As for me? I cheat. I DM often for my middle school daughter and my nephews and I simply have monsters hit when I want them to and deal the damage I want them to. I read the faces and emotions of the players as we are going along and I simply adjust the combat levels on the fly in order to pack the emotional wallops I want from the combats.
But DM as improvisational artist isn’t for everyone. So what’s the solution? I have two suggestions:
- Don’t worry about it. Just take what the math of D&D 5e gives you. It’s OK that monster damage doesn’t quite scale aggressively. Quit reading doofuses like me, play your game, and have fun.
- Boost the math. D&D 5e has “average” damage dealt by each monster. Rather than use the average, use the maximum. Simple.
But since this is a think piece, let me suggest something that has no opportunity of ever happening and is entirely impractical in today’s D&D culture, yet allows me to feel smug and superior on the Internet which, let’s be honest, is the primary motivator of modern humanity.
My suggestion: Let’s harken back to the days of Lord Gygax, King of the Nerds.
Modern D&D players see Gary Gygax as crusty and out-of-touch, but he was typically right. D&D 5e is like that 19-year-old who reads The Fountainhead his first year of college and suddenly thinks he knows everything about the world. However, after having his first child he realizes that – while maybe not willing to concede his dad was right – he can now at least see where his dad was coming from and now understands he certainly still has a lot to learn himself.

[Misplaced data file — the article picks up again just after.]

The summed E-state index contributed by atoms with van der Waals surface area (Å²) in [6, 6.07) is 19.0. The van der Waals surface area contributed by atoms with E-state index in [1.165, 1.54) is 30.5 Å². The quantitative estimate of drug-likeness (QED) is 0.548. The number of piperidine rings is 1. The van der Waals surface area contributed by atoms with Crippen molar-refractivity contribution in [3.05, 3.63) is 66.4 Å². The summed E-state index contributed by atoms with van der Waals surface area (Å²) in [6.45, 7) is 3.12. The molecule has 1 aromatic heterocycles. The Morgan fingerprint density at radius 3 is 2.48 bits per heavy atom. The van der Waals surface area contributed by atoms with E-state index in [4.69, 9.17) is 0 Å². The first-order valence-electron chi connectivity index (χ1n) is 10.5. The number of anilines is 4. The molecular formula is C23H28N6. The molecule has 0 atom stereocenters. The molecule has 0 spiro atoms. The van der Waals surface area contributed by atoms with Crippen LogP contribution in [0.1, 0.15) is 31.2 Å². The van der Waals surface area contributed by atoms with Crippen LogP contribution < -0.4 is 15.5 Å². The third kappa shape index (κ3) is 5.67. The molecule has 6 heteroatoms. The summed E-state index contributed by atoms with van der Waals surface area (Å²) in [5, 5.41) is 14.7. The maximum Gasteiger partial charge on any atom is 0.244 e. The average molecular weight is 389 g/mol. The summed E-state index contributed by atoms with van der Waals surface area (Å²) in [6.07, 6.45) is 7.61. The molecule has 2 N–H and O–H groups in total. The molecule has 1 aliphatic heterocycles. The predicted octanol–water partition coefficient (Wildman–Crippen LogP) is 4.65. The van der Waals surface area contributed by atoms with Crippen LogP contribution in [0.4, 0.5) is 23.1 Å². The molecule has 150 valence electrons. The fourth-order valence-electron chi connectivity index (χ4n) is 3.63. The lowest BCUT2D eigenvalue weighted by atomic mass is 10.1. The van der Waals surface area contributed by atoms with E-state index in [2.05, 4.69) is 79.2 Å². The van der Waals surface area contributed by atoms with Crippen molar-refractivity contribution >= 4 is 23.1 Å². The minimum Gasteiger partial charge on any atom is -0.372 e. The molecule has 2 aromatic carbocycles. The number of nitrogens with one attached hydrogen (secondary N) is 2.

While I can’t fully remember the detailed particulars of Gygax’s hit point system, I remember that once characters hit a certain level, the amount of hit points they received at every level slowed down to a (dungeon) crawl.
Yeah, seriously. King Gygax cut his players off. Sure, they still added a few hit points when they leveled up (Maybe it was 3? Again, I can’t remember.), but players didn’t continue to receive their full Hit Die plus Con Mod at higher levels.
I’m a big fan of hit points. We need a mathematical expression for the health of players. But like crusty old Gygax, perhaps we could stand to up the ante at higher levels and limit the amount of hit points that players receive.
Maybe just allow their Con Mod, yet skip their Hit Die after level 8 or so? IDK, this is a think piece. It doesn’t mean I’ve thought this all out, thereby joining in the rich tradition of internet articles everywhere.
Alas, it really is fun to gain more abilities at each level, including more and more hit points. It feels good to feel powerful. A reason I prefer a game like Pathfinder 2e is because you gain new stuff at every level, even if it’s just a slight feat or flavor ability.
But the point is: You gain something at every level. That feels fun. And isn’t that what the game is about?